My mom talks about her cat the way I talk about my mom: “She turns on me on a dime,” she’d say. Or, “Even if she had the whole house to herself, she wouldn’t be happy.” Or: “There’s something wrong with her. She can’t help it. It’s probably chemical.” One day, my mom described a situation with her cat, Brooklyn, using language she’s probably used to summarize her dynamic with me: “I’m not talking to her. She knows I’m mad.”
My mom’s silences — two weeks here, almost six months there, over the five years since she moved in — amount to a year and a half, at least, and emerge whenever she feels left out. In late 2017, she retired, sold the house she lived in for half a century and left her friends behind. She moved to Baltimore from Ohio with one other cat and two dogs whose ashes she keeps next to her bed. Before moving here, she prided herself on her independence. Now she no longer trusts herself to drive. Neither of us thought through how difficult this arrangement might be. A duplex — she on one side, my partner and I on the other — would have been ideal, but we couldn’t afford that, so I renovated the basement into an apartment for her. Our house now seems like some psychoanalytic metaphor. Every day I walk over my mom.
“You do know the silent treatment doesn’t work on a cat?” I asked. We were in Brooklyn’s room (a.k.a. my mom’s bedroom). Scratch pads are fastened to the sides of the dresser. Brooklyn’s favorite heated bed sits on the night stand. A cactus-shaped scratcher blocks my mom’s view of the TV (“Because that’s where Brooklyn prefers it,” she has explained), which is fine because only birds and mice appear on its screen. My mom’s TV is in her living room. She recently replaced her full bed with a daybed to give Brooklyn more room to run.
“Look at this,” she said, pushing up her sleeves. She had fresh scratches on both arms. “I was just reading on the bed and she attacked me.” I immediately thought of “Play With Your Cat!” a YouTube playlist created by Jackson Galaxy.
The author of four books on cat behaviorism, Galaxy rose to fame as the host of the Animal Planet docuseries “My Cat From Hell,” in which he counsels cat guardians on topics related to cohabitation. On his YouTube channel, he explains “cat mojo,” which he defines as “the confidence that cats exhibit when they are at ease in their environment and in touch with their natural instincts.” I credit Galaxy for why my bonded pair, Catullus and Kiffawiffick, recently welcomed a third cat, Hildegard, into the household.
“She might be bored,” I said.
“You built her the ‘catio,’” she said — a pet door in the window that leads to Brooklyn’s patio, a screened-in area with platforms and an asphalt roof. “You’d think she’d be happy with that.” I thought, Should I expect you to be happy simply because I added an apartment for you? But I didn’t say that. Instead I asked if she was playing with Brooklyn regularly. My mom picked up a Galaxy-designed wand toy and waved its feathers in Brooklyn’s face. Brooklyn blinked and turned away. “See?” my mom said. “She doesn’t like to play.” “But that’s not how a bird would act,” I said, remembering Galaxy’s directions from the “Be the Bird” passage in his book “Total Cat Mojo.” “A bird would fly away from Brooklyn. You have to be the bird.” My mom left the room. “I’m sorry,” I said. “I know you’re trying.”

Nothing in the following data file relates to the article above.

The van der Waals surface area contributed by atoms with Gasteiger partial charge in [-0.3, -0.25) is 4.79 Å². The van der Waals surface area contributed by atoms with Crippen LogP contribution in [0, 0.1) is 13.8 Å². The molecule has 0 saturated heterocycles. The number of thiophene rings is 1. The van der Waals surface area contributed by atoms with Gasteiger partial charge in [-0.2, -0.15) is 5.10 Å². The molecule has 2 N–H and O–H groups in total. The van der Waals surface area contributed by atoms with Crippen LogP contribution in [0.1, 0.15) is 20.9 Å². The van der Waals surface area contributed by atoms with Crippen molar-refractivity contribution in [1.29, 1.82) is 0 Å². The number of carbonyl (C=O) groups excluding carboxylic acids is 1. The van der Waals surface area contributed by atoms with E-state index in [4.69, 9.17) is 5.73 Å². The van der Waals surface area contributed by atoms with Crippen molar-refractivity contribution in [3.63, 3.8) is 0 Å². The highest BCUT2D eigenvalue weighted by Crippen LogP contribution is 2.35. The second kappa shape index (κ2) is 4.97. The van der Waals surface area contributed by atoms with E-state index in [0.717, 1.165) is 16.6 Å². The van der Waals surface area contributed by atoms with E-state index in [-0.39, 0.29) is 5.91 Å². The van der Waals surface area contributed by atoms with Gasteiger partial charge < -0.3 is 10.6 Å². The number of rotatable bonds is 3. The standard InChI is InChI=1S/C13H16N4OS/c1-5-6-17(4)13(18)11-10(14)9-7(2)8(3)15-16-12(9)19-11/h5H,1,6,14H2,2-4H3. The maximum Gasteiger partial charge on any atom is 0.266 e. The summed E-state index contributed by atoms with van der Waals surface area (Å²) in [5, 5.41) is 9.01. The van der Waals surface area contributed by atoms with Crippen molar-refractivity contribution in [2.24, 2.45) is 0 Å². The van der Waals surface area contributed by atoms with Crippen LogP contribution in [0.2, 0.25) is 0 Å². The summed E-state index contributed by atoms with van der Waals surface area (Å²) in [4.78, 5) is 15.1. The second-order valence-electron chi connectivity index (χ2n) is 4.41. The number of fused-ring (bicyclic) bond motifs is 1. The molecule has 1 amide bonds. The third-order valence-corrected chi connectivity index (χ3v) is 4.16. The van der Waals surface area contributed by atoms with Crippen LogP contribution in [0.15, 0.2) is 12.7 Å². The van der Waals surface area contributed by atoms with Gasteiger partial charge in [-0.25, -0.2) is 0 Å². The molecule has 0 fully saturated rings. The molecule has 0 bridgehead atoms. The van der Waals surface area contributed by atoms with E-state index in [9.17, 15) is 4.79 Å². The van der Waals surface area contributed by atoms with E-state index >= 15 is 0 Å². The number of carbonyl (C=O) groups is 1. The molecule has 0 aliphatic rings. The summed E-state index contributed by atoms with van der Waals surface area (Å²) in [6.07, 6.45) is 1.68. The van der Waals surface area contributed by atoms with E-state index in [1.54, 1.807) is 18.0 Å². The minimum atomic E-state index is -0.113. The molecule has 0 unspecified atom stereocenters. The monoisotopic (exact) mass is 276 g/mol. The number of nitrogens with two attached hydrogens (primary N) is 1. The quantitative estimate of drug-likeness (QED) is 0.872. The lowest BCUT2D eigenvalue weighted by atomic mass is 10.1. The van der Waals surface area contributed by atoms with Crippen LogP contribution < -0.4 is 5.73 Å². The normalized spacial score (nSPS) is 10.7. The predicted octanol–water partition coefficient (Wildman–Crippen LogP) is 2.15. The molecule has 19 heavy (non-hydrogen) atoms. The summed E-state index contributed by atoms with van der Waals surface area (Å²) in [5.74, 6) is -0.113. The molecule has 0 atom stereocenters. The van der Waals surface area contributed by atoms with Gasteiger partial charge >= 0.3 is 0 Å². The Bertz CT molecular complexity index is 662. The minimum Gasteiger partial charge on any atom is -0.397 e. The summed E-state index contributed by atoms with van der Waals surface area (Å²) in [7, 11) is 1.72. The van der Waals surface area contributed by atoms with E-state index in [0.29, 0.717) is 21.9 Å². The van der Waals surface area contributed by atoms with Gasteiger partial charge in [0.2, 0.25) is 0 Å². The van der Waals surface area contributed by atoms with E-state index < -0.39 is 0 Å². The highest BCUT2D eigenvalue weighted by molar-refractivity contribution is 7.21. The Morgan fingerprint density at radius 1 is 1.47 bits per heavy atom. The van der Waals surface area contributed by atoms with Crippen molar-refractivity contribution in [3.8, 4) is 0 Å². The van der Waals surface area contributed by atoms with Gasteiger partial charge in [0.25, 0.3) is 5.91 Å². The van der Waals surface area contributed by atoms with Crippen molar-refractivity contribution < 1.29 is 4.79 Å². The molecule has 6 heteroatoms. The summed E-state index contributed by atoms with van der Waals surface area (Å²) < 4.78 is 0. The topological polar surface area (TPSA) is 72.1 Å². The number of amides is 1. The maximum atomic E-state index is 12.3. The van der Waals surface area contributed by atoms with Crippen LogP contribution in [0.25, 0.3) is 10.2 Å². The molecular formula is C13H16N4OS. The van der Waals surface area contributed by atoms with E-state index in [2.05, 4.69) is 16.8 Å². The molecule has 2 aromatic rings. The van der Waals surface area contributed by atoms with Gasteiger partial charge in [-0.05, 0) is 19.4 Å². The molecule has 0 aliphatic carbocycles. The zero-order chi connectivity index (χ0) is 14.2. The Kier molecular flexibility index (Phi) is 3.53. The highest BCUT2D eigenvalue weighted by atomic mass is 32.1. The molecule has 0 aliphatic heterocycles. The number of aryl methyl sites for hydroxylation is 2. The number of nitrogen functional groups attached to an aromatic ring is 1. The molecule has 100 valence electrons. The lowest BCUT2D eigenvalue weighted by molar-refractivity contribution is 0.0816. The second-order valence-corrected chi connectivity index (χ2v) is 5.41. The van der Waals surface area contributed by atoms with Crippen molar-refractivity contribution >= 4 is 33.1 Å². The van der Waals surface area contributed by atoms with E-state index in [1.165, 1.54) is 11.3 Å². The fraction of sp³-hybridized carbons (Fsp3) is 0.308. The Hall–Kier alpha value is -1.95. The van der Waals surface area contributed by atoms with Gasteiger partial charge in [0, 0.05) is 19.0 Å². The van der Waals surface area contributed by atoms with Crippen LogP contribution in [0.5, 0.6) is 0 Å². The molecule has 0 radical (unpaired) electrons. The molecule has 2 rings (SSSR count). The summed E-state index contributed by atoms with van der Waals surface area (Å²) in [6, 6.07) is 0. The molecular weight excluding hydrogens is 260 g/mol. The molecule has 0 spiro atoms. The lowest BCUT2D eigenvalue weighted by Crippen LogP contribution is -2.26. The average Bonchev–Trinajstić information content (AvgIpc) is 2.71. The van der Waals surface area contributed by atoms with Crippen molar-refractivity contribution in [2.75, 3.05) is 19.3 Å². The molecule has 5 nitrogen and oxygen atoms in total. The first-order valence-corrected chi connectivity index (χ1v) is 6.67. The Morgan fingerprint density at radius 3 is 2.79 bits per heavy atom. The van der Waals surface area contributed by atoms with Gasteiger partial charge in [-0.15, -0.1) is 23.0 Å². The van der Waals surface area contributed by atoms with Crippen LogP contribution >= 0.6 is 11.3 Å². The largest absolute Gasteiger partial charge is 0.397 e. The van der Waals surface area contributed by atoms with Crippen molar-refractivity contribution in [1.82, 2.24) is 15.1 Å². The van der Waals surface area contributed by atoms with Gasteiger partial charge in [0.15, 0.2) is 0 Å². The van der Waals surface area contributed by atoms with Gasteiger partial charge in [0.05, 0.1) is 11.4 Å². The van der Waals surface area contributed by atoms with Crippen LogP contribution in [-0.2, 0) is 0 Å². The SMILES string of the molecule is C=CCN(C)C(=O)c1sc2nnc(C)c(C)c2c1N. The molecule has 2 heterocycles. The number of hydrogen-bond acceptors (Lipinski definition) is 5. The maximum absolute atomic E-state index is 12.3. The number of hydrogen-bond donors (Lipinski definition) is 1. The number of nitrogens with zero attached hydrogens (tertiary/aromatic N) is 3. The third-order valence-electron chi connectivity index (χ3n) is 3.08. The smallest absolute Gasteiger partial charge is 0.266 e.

“She’s mean!” she yelled back.
I retreated upstairs and loaded Galaxy’s YouTube channel. I tried a video titled “Are You Rewarding Your Cat’s Bad Habits?” A Belgian woman asked how to stop her cat from meowing loudly, and Galaxy recommended rewarding the cat’s silence. That was what I had been doing with my mom — except her silences could be agonizing. In the weeks after each silence ended, I would spend more time with her, but when my work — or the simple desire to be alone — interfered, her silence returned. It occurred to me that she’d been acting like the Belgian cat, wearing me down until I gave her what she wanted.
My mom and I, and human beings in general, are more like cats than we imagine. We’re territorial yet social, which inevitably leads to conflict. Galaxy’s solutions often come down to “catification,” making your home conducive to a cat’s needs and wants. His work may seem silly or cute, but he’s addressing a serious problem: human resistance to sharing space. Galaxy asks people to compromise.
But while I’ve more than compromised with my cats, I remain territorial with my mom. Just the other day she came upstairs, unannounced, before I’d had coffee, and I said, “Mom, we’ve talked about this.” But whenever I’ve wanted to see her first thing in the morning, I’ve shouted, “Mom?” and walked downstairs before receiving an answer. No wonder she’s felt insecure and lashed out. I’m not excusing her behavior — unlike a cat, she can talk through conflict — but I share some of the blame.
My mom knows she sometimes expects too much of me. “You should do things without me,” she said after one silence. “Intellectually, I know that. Emotionally, though, it’s hard.” Intellectually, I know she resorts to the silent treatment because she’s lonely. Emotionally, her silences hurt because they force me to imagine life without her.
When I returned downstairs, my mom had the feathered toy flying like a bird. After Brooklyn caught it, my mom said: “Are you Mommy’s good girl? Yes, you are.” “So everything’s OK now?” I asked. “She’s great,” my mom said. “She has her moments, but I love her no matter what.”
Jeannie Vanasco is an associate professor of English at Towson University. Her third memoir, “A Silent Treatment,” is forthcoming from Tin House Books.